Thursday, December 06, 2007


I am going to start calling my mom from now on when I need insight into myself.

I have been feeling kind of down lately and was having some trouble putting my finger on what the problem was. After all, I am happily married and a mom, and I am finally working in a job that I really love. So, last night, when I was chatting with my mom on the phone, I mentioned to her that I have been feeling...something...but couldn't figure out what it was or why I was feeling it. My mom, as always, had the answer for me. My life is normal now, and I'm not used to that. She hit the proverbial nail on the head.

My life over the past several years has been quite turbulent. In 2001, I made a life-changing decision to pick up and move to Texas, across the country and away from my family, to give my relationship with my then-boyfriend a chance. We ended up getting married, and a few short months after that, my ex was diagnosed with brain cancer. Our lives became a flurry of doctor's appointments, chemotherapy sessions, surgeries, and long nights in the hospital. I had to quit my job to care for him, so my life no longer looked at all how I had anticipated it would just months before. I remember looking around at my neighbors during this time and thinking that their lives seemed so NORMAL--they were going about their days, working, grocery shopping, eating out, and here I was, with my world falling apart.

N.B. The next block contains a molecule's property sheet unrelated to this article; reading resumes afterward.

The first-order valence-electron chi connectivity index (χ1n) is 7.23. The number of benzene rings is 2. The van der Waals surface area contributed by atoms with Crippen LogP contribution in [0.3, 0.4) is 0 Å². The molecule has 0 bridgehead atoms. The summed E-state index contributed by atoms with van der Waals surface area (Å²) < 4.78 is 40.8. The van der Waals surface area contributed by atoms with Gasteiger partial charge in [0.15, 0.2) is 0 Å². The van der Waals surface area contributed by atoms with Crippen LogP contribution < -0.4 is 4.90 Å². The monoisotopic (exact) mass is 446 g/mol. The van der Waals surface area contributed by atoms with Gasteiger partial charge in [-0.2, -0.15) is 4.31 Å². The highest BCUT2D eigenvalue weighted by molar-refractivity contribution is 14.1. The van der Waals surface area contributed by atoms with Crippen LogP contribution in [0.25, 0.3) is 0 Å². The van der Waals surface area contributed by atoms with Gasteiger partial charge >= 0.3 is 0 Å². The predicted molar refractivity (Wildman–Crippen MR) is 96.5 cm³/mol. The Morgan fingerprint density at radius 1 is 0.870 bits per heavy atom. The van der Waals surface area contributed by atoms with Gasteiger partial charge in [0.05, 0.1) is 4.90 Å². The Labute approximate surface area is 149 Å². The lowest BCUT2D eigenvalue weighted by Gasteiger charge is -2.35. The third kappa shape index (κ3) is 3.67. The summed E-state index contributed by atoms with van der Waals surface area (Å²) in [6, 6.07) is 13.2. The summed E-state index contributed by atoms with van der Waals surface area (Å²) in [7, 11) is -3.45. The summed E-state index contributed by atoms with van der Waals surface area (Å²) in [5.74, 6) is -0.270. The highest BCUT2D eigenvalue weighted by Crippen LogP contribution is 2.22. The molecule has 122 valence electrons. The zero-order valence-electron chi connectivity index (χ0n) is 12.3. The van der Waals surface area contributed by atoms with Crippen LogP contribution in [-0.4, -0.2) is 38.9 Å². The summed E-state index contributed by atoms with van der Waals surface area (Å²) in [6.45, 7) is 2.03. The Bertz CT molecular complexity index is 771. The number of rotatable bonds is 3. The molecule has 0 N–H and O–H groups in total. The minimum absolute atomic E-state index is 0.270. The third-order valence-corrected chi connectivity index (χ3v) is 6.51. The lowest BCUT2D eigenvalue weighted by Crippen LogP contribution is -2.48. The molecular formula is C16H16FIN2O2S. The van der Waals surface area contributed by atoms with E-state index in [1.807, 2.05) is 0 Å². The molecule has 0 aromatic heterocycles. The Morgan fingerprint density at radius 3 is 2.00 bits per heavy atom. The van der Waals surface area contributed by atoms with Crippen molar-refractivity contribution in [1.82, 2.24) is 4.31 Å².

Over the months of chemo and radiation that I went through with my ex, I noticed him slowly slipping away from me. Physically he was still there and was in remission, but mentally, he was no longer the man I married. His personality changed completely. I started to lose the ability to connect with him and the worst part of it was that is was not his fault. He had been taken away from me, not by the cancer, but because of the treatment he received to his brain. And, I was turning into a new person. I became angry, resentful, and anxious about everything.

Around this time, my ex and I moved home to Wisconsin and decided to try and have a baby. Because of the chemo he received, my ex was infertile, so we decided to try donor insemination. I got pregnant on the first try, and I was overjoyed for the first time in a long time. I was going to be bringing another person into this world. My life became consumed with nurturing and caring for this new life inside me, and I was so wrapped up in it all that I didn't notice my marriage failing. By the time my daughter was born, my marriage was all but in shambles. I put on a happy face and tried to make us into a family, but it was all for naught. My ex was used to being cared for, and he couldn't handle the fact that I had another person to care for now. He didn't want to care for Grace, so I had to do it all myself. And, he had to undergo yet another round of radiation due to a relapse of his cancer, and the treatment this time took even more of him away than the first round. There just came a point when we didn't know each other anymore, and so we split up. I can look back on it now and I see it as such a sad story...but it was what we were given, and we had to deal with it how we thought we should.